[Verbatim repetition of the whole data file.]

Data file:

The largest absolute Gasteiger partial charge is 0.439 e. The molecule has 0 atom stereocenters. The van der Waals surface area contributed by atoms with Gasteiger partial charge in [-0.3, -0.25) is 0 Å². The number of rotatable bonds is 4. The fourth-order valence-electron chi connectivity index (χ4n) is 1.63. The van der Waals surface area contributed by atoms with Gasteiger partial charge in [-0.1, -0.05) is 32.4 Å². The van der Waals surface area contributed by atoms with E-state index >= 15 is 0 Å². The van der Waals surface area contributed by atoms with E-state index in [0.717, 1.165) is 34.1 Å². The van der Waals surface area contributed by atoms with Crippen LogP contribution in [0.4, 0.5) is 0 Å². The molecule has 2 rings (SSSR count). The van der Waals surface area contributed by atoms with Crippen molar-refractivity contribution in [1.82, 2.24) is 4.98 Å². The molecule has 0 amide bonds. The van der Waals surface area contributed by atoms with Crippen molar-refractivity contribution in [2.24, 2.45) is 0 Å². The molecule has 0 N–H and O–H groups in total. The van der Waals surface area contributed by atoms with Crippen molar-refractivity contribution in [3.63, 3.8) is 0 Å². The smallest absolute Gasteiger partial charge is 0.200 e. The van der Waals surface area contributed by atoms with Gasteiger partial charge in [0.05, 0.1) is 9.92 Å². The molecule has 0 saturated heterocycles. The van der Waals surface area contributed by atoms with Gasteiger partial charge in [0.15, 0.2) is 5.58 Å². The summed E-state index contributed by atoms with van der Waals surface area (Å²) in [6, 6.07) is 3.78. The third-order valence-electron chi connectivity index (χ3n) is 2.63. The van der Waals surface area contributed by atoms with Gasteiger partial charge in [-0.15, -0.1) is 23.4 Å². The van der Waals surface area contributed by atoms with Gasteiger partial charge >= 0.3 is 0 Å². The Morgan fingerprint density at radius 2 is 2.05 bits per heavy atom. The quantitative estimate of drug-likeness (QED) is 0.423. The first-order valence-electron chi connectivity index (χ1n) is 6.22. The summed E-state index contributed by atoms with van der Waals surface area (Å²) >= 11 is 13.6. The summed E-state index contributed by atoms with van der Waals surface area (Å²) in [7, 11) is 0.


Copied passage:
The largest absolute Gasteiger partial charge is 0.439 e. The molecule has 0 atom stereocenters. The van der Waals surface area contributed by atoms with Gasteiger partial charge in [-0.3, -0.25) is 0 Å². The number of rotatable bonds is 4. The fourth-order valence-electron chi connectivity index (χ4n) is 1.63. The van der Waals surface area contributed by atoms with Gasteiger partial charge in [-0.1, -0.05) is 32.4 Å². The van der Waals surface area contributed by atoms with E-state index >= 15 is 0 Å². The van der Waals surface area contributed by atoms with E-state index in [0.717, 1.165) is 34.1 Å². The van der Waals surface area contributed by atoms with Crippen LogP contribution in [0.4, 0.5) is 0 Å². The molecule has 2 rings (SSSR count). The van der Waals surface area contributed by atoms with Crippen molar-refractivity contribution in [1.82, 2.24) is 4.98 Å². The molecule has 0 amide bonds. The van der Waals surface area contributed by atoms with Crippen molar-refractivity contribution in [2.24, 2.45) is 0 Å². The molecule has 0 N–H and O–H groups in total. The van der Waals surface area contributed by atoms with Crippen molar-refractivity contribution in [3.63, 3.8) is 0 Å². The smallest absolute Gasteiger partial charge is 0.200 e. The van der Waals surface area contributed by atoms with Gasteiger partial charge in [0.05, 0.1) is 9.92 Å². The molecule has 0 saturated heterocycles. The van der Waals surface area contributed by atoms with Gasteiger partial charge in [0.15, 0.2) is 5.58 Å². The summed E-state index contributed by atoms with van der Waals surface area (Å²) in [6, 6.07) is 3.78. The third-order valence-electron chi connectivity index (χ3n) is 2.63. The van der Waals surface area contributed by atoms with Gasteiger partial charge in [-0.15, -0.1) is 23.4 Å². The van der Waals surface area contributed by atoms with Gasteiger partial charge >= 0.3 is 0 Å². The Morgan fingerprint density at radius 2 is 2.05 bits per heavy atom. The quantitative estimate of drug-likeness (QED) is 0.423. The first-order valence-electron chi connectivity index (χ1n) is 6.22. The summed E-state index contributed by atoms with van der Waals surface area (Å²) >= 11 is 13.6. The summed E-state index contributed by atoms with van der Waals surface area (Å²) in [7, 11) is 0.